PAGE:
Open letter from directors regarding ICL and WLI

By
March 2, 2009

As a result of programs like the Institute for Civic Leadership (ICL) and the Women’s Leadership Institute (WLI), in conjunction with curriculum in many disciplines, women’s leadership training at Mills has provided support and opportunities for our students to implement high levels of community service and civic engagement activities.

This dedicated commitment to community engagement can be witnessed in student-led campus events like the 2008 voter registration drive led by the Mills College Democrats (Fem Dems), the election night celebration led by students of WLI, ICL and the Public Policy Program, and the 2008 student parenting symposium Uplifting Student Families: A Round Table Discussion on Educational Success, put on by the Mills Mothers Club. It also can be seen in student clubs like Sisters Inspiring Sisters, which tutors and mentors middle school girls in near-by schools. The commitment also exists in a range of independent student projects including Moms Mentoring Moms, an ICL-funded project by ICL alumna Martha Braithwaite.

Now in its ninth year, ICL has crossed a significant milestone, as its number of alumnae reached and then passed one hundred. In the face of challenging economic times, we increased and strengthened our collaborations with other Mills programs, such as the Women’s Leadership Institute, the Public Policy Program and Career Services, and helped to produce some of our most significant campus-wide events, including the amazing election night celebration. Additionally, ICL has partnered with off-campus community organizations including the Earth House Leadership Center.

ICL is so much more than a leadership development program; it is a space where women from a wide variety of academic majors, political viewpoints and life experiences have room to explore the issues and ideas about which they are most passionate. The Citizen Scholars of ICL are encouraged to challenge and expand their own ideas about social change, as well as fundamental assumptions and theories about leadership itself, and whether there is such a thing as “women’s leadership.” This inquiry is fleshed out through two courses, Women’s Leadership Seminar, and Literature and Social Change, as well as through community discussion.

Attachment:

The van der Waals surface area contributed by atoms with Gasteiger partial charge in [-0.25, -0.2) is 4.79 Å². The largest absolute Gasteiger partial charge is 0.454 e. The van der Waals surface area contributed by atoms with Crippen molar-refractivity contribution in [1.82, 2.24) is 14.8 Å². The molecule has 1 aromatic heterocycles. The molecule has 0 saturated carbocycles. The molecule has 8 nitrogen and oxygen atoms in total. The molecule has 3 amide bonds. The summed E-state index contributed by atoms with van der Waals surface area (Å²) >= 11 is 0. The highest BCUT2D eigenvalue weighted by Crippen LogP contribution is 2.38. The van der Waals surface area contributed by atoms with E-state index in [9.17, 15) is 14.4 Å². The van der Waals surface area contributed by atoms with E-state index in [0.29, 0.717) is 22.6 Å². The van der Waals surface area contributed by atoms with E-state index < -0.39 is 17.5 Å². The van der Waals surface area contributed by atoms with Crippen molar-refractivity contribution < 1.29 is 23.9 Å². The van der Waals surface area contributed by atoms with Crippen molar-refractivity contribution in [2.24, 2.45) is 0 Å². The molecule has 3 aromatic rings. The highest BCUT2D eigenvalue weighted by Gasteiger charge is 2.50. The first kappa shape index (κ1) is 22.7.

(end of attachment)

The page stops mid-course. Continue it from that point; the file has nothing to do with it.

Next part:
Additionally, their personalized internships with a community organization or government office offer the opportunity to witness and practice the theories of the classroom and apply them to real and meaningful experiences in their communities. The support they receive from their ICL mentors, local women activists and leaders who volunteer their time as mentors, also aids in this process, as does intentional community building among the cohort. “The Institute for Civic Leadership was in many ways a major turning point for me,” reflects 2004 ICL Citizen Scholar Caroline Kemp. “My ICL internship with Outer Voices was also a major turning point. It introduced me not only to a woman who has since become a mentor and a member of my family, but also gave me the confidence to use my voice.”

As the WLI transitions out of Mills, we whole-heartedly support the continuation of the ICL. As the leaders of these two programs, we are delighted, and very proud, to announce the opening of the 2009 ICL recruitment period. ICL is seeking 16 undergraduate women from Mills and UC Berkeley d who wish to explore and deepen their leadership potential through an even deeper engagement with community projects and social justice. We welcome you to explore and learn more about the program and how it may support your academic, career and community involvement goals.

For more information about this opportunity, that has now become a leadership rite of passage and academic experience as well contact Michaela Daystar, program coordinator at (510) 430-3234, or mdaystar@mills.edu.


Open letter from directors regarding ICL and WLI was published on March 2, 2009 in Opinions

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